Most commentators agree that some further consolidation is almost inevitable in the light of shareholder pressure to meet targets and achieve growth in a shrinking market.

"I think we have already seen the big wave of broker consolidation," says Alastair Speare-Cole, Aon Ltd's head of direct reinsurance business and reinsurance services. "But there could be one more big merger to come, and perhaps some further consolidation slightly further down the field - particularly among Lloyd's brokers. There could also be another big insurance broker merger that could see a reinsurance broker disappear."

Uncertainties persist, but what is clear is that the market has moved into a potentially very fluid and unpredictable phase. Market observers appear primed to expect the unexpected.


One of the major drivers of uncertainty is the projected medium to long-term downturn in brokers' financial performance signalled early this year with a series of disappointing fourth quarter results announcements and warnings of challenging market conditions to come.

With most of their revenues deriving from business originating in the US, UK-based brokers like Benfield and JLT have been particularly hard hit by a weak dollar. Following a bumper 2003 in which all 10 leading reinsurance brokers achieved double-digit growth in revenues - and all but four of them more than 20% - the current trend has not impressed financial analysts, leading some to question why anyone would contemplate investing in reinsurance brokers in this phase of the market.

Speare-Cole maintains that "margins on reinsurance broking are still relatively attractive compared with other parts of the insurance industry." But he agrees "reinsurance brokers are going to have to work harder in future to achieve the kind of margins that will make them attractive to investors.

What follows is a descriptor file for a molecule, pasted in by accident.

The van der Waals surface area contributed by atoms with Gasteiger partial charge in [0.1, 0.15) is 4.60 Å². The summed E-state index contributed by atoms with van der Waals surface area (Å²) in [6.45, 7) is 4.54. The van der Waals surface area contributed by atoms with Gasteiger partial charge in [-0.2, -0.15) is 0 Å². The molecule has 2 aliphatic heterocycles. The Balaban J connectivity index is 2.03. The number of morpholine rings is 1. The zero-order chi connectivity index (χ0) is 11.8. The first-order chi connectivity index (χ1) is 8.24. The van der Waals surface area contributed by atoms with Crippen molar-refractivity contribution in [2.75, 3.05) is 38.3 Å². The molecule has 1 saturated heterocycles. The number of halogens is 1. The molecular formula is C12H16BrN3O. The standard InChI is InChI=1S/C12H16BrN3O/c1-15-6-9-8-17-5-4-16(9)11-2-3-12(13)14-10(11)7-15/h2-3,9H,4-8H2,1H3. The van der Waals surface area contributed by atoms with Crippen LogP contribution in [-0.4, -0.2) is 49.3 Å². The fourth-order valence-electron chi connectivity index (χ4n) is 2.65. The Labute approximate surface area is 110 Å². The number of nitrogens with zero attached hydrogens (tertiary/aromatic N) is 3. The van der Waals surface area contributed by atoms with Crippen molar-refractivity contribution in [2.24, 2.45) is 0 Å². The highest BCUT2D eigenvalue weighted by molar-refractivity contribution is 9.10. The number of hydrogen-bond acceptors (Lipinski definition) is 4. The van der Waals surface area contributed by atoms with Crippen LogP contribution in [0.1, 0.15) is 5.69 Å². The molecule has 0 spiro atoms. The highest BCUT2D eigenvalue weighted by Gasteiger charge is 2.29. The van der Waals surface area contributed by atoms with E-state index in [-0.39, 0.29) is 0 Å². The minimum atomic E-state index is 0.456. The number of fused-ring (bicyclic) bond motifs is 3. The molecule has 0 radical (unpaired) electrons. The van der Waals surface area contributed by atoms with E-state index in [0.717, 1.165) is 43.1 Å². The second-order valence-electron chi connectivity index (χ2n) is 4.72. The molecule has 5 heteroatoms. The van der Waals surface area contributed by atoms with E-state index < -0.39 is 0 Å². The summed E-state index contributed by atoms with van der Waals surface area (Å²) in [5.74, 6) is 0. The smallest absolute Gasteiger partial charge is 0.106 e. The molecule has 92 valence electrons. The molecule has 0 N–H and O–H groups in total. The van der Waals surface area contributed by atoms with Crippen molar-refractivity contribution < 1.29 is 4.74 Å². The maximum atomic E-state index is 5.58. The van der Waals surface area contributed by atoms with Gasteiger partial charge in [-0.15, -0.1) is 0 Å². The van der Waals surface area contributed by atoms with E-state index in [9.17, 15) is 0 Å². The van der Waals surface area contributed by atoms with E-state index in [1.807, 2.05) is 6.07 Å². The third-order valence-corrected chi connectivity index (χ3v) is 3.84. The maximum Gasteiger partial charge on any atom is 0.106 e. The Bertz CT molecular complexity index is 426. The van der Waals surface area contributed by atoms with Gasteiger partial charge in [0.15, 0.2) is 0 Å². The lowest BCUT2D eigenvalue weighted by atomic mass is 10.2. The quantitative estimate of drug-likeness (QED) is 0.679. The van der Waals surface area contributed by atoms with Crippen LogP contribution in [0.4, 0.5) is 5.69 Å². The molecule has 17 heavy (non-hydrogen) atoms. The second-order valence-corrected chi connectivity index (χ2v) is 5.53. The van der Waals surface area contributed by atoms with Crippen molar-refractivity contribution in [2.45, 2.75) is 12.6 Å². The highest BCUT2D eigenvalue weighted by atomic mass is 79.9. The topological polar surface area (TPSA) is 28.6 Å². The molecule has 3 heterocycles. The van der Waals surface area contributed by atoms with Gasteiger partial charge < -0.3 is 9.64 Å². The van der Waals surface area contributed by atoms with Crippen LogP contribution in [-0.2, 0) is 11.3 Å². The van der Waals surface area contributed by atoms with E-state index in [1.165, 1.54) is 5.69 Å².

"Part of that is about improving efficiency," he says, "but - from the larger reinsurance broker's perspective in particular - it is also about coordinating our delivery of skills, knowledge, contacts, and technical expertise to meet the increasingly demanding requirements of reinsurance buyers."

Chris Clark, chief executive officer of Willis Re speciality, agrees.

"We are very focused on avoiding the silo mentality you sometimes see in larger broking houses. We can add the greatest value by providing a single client advocate through whom we can live up to the promise of delivering global resources locally."

Improving efficiency will necessarily be a major theme for brokers in the current market climate. Since broking is an archetypal "people business" where salaries typically account for between 50% and 60% per cent of revenues, cost savings normally mean people savings.

Rebounding from the impact of its Spitzer settlement, Marsh has committed itself to a programme of cost cutting that targets annual savings of $375m and is expected to result in the loss of around 2,500 out of 60,000 employees (how many of these might be within Guy Carpenter is unclear).

Analysts have suggested that Aon needs to shed around 1,600 employees worldwide, but widespread job cuts are currently being resisted and cost-efficiencies sought elsewhere. In particular, Aon has invested heavily in its IT infrastructure. There are signs now that electronic trading based around an approach that focuses on connectivity through ACORD XML messages - rather than shared systems - may finally be taking off, opening the way to more efficient working practices across the sector.


Efficiency is now a particularly urgent issue in London where payments formerly received from underwriters may have previously offset the cost of inefficient practices.

While the largest players focus on consolidation and cost-efficiency, elsewhere the picture is more varied. Willis, having emerged relatively unscathed from Spitzer's attentions, is looking to take on employees to address opportunities it perceives in the large corporate insurance sector from customer disaffection with its larger rivals.

JLT has announced its intention of restructuring its risk solutions operation, where executive chairman Ken Carter, who took over from former chief executive officer Steve McGill who departed following last November's profits warning, believes the company is underweight in the reinsurance area.

Meanwhile rising players like UK-based Cooper Gay, and Arthur J Gallagher and John B Collins in the US continue to show strong organic growth, attracting new employees and teams, and establishing new offices.


Cooper Gay's Toby Esser argues that the tide is turning in favour of leaner, hungrier brokers beyond the established top tier. "It is a lot easier for a broker our size to maintain momentum," he says.